Sarah Gelman, Class of 2005
Senior Geologist, ExxonMobil
What are you doing now? How did you get here?
You never know in high school where you are going to land. After graduating Weber, I went to MIT to study Earth and Planetary Sciences. In high school, I was very interested in space, astronomy, rocket science, or astrophysics. I was very interested in math at Weber and wanted to major in Physics or Math/Philosophy. At one point during my time at MIT, I went on a field trip to Yellowstone Park from the geoscience department and enjoyed learning about volcanoes. I still enjoyed space, so I merged the planetary aspect with the geology aspect. I learned a lot of earth-based geosciences, but my senior thesis was on Earthlike Extra Solar Planets (planets around other stars outside of our solar system).
After MIT, I wanted to go to graduate school and choose what would be super-epic or awesome --volcanoes or earthquakes? I chose volcanoes. I enrolled at the University of Washington to study, research, and teach from 2009-2014. I published several papers, performed research in Chile, and followed my advisor to Zurich for additional research for six months. During the summer of 2014, I worked as an intern at Exxon Mobil in Houston, focusing on Geology in the Caribbean, specifically Trinidad and Tobago. The internship turned into a job offer. I am now a Senior Geologist within the research part of the company. I look at offshore seismic and well data, but typically you cannot walk on it or look at it.
In graduate school, I studied how heat moves through solid earth, and I became proficient at studying the heat equation. How long will magma stay molten versus how long will it take to freeze? Basically, what is the interplay of the storage of molten rock in the subsurface versus eruptions? Now, I try to understand when organic materials (dinosaurs) get buried deep enough by sediment and begin to heat up, how much does it heat up before it becomes oil and gas? I try to understand that when organic material is buried, matures, and produces oil and gas, where will that oil and gas go?. I am involved with a new of frontier exploration and advise people all over the world. As scientists, we don’t know very much about this area but want to manage uncertainty and make predictions about what is possible based quantifiable data.
How did Weber help set you on your path?
It set me up academically and personally. Due to my experience with Weber Town Halls -- which were challenging, controversial, and without a right answer -- I am not afraid to offer my opinion when asked complicated questions, to offer a diverse opinion, and to express and form well thought out opinions. I also enjoyed the community building aspect of the school - meeting people, caring about one another, and creating a tight-knit group through activities like Shabbaton and Peace by Piece. I work with a diverse group in my office, people from the Middle East and North America, Jews, Christians, and Muslims, and I credit Peace by Piece with the beginnings of understanding and relating to different people. These are experiences that are not normally offered to young people.
How did Weber inform your Jewish Life?
I learned a lot about our religion at Weber which has traveled with me. What also has traveled with me is a certain amount of practice, but also a desire to share and learn with everyone around me. I tend to be in communities that are very diverse religiously. Having a sense of the diversity of the way we all interface with our religion is something that I am not just exposed to but am proud of what Weber taught me.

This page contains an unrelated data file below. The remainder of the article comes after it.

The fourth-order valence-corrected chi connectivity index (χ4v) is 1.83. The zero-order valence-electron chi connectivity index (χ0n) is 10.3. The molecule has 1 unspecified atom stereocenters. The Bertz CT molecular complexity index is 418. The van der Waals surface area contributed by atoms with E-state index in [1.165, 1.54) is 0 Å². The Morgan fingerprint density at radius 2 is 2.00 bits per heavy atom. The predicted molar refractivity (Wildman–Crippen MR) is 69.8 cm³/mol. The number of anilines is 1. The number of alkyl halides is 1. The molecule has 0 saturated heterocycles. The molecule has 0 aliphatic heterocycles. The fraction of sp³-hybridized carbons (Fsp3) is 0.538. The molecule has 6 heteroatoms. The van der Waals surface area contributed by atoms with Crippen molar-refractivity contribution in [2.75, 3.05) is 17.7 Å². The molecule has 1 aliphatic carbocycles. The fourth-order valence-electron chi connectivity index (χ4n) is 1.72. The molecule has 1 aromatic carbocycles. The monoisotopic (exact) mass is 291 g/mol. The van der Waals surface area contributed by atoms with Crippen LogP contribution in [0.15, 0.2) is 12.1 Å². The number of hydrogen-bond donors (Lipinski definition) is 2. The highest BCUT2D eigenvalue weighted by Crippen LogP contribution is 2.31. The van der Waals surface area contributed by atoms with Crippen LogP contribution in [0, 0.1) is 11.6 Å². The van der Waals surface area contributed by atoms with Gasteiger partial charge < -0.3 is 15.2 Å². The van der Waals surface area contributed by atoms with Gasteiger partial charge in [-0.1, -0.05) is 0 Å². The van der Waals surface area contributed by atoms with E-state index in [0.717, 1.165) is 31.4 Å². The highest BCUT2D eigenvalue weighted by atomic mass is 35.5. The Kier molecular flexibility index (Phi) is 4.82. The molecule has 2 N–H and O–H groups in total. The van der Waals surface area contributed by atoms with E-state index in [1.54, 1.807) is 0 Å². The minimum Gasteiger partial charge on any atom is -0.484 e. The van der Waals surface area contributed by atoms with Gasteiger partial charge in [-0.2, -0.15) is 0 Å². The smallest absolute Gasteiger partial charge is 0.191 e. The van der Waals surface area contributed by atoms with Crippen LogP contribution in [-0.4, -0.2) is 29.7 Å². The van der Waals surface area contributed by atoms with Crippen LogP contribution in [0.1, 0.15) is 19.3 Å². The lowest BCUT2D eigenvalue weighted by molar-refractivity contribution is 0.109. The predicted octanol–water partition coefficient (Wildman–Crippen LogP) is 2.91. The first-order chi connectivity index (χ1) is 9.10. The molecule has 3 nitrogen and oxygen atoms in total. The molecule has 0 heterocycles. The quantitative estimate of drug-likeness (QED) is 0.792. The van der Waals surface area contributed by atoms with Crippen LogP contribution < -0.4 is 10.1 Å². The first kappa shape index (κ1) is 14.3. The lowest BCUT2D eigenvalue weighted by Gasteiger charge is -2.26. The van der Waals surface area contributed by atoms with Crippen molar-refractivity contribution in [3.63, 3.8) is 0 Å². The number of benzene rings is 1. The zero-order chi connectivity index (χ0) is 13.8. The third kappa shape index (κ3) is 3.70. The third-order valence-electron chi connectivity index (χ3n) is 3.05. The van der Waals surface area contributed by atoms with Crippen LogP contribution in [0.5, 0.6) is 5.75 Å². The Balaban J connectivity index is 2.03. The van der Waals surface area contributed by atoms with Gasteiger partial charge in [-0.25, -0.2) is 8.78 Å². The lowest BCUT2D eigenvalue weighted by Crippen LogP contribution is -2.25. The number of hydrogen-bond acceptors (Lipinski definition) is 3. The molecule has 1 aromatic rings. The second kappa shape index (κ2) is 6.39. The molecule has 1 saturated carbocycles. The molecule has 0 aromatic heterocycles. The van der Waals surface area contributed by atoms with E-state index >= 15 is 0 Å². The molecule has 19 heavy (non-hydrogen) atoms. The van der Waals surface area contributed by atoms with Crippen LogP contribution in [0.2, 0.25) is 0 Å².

I also believe that volunteering is teaching with your heart. Weber gave me a little more heart out of classes, and more openness than your average high school would give you.
Living in Houston, how did the Hurricane affect you?
I live in the Heights. We only had street flooding but no damage. The days afterward, I volunteered in Braised Bayou, the center of the Jewish Community. I became close to a family I helped. The experience was rewarding, but at the same time, devastating.
What is your fondest Weber memory?
Not coming from a religious family, I really enjoyed Shabbaton. There were some moments that were so vibrant that it would be some of the closest I have ever had to having a truly emotional spiritual experience. They were full of life, love, and community.
As an alum, what advice would you give to recent Weber graduates?
Life is an adventure told in chapters (5-year packages or less) with a bunch of chapters you don’t even know about. Be inspired by all the chapters ahead; you have no idea where they are, and do not overlook opportunities that are in front of you. If you’re open-minded and you have a generic toolset, then you are well poised to try almost anything.
What is it like to be a female scientist today?
Super optimistic view: As a female scientist, I can state there are lots of opportunities for women and minorities. At MIT and ExxonMobil, there is an encouragement to apply. It does not mean special treatment, just encouragement. It’s not just for the sake of diversity; it is because having more opinions and different ways of thinking opens lots of doors that we might otherwise not realize are there.
Pragmatic view: Men and women work, think, and interact differently in subtle ways. Women scientists meet people all over the world and have plenty of opportunities to succeed in many areas of the world. I hope women feel empowered in school that they can succeed in math and sciences, have a family, be any religion, and accomplish a lot. Think of your career as limitless and open.